In the movie Moana, Moana is the daughter of the chief, and she's spent her whole life being trained for leadership.

The thing is, her grandmother (her fathers mother) is still alive and well, and an active, respected member of the tribe. I can't work out why the grandmother isn't chief, the father is.

Here's some known facts:

  • Moana's tribe has no problem being lead by a woman (Moana is marked for leadership, and there's no resistance to this)
  • It seems they wouldn't choose a male child to be chief (Moana will be chief, there's no "unless you have a younger brother").
  • The chief is the child of a chief, the leadership runs in families.
  • The grandmother we meet is her fathers mother, so she's in the same blood line.

Why isn't Moana's grandmother the chief?

  • 2
    Is the chief not allowed to retire? – JAB Apr 14 '17 at 19:40
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    @JAB The film doesn't make that clear, although hereditary leaders, in most cultures, are often in the job for life. – AJFaraday Apr 14 '17 at 19:42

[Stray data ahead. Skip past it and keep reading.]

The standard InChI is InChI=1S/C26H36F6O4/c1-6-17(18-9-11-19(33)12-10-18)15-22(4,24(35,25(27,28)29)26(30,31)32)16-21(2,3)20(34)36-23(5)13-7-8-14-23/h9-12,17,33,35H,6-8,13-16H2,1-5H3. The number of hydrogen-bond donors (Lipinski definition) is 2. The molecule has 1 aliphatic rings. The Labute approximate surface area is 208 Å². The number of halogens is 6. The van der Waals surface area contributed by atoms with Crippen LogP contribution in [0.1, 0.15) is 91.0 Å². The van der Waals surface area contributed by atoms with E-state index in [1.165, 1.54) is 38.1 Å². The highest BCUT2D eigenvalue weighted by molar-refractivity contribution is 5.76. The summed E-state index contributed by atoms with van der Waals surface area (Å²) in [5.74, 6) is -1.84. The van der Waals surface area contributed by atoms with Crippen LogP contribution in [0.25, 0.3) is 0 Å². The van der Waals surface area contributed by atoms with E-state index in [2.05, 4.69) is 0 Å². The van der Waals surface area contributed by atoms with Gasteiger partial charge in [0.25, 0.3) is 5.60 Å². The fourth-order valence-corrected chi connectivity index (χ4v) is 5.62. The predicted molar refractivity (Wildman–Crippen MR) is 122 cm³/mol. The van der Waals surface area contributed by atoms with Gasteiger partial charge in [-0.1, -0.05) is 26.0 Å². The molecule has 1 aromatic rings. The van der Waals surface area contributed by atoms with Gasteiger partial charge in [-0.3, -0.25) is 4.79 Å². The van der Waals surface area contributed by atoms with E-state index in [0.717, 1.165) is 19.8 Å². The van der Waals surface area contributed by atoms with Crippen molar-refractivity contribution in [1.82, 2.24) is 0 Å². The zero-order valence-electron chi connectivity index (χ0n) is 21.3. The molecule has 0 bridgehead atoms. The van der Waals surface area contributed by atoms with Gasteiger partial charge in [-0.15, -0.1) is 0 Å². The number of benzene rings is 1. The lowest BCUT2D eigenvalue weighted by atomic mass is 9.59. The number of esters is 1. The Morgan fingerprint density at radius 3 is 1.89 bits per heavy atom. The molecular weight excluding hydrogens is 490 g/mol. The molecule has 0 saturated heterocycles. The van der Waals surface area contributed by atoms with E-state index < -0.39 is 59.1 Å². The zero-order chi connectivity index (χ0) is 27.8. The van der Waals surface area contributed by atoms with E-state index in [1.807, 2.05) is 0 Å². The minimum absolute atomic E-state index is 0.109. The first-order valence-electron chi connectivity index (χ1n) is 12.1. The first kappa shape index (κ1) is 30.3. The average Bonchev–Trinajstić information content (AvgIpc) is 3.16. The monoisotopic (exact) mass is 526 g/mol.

• @AJFaraday: Unless they choose to stop for personal (or medical) reasons. This is the case for the current monarchs of Belgium, the Netherlands, and the last pope (though popes are not from the same bloodline, they are usually assigned for life). – Flater May 30 '17 at 15:25
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    she is the medicine woman of the tribe. the story teller. the healer. aka village crazy lady – Ronee Luttringer May 31 '17 at 3:04

Obviously gramma tala married into the chieftainship. Chief Tui's dad, Tala's husband, was the chief and passed away leading Tui to take over. Moana as only child will take over from Tui. Tala was as Sina, Moana's mum, is now.


She was looked at as kind of an outsider/free spirit. The chief often criticized Moana for her independence and her not thinking about what's best for the tribe. An example would be her going out into the water/areas that she wasn't supposed to. Presumably the grandmother, who encouraged Moana to be more like she was, would not have made an ideal chief.

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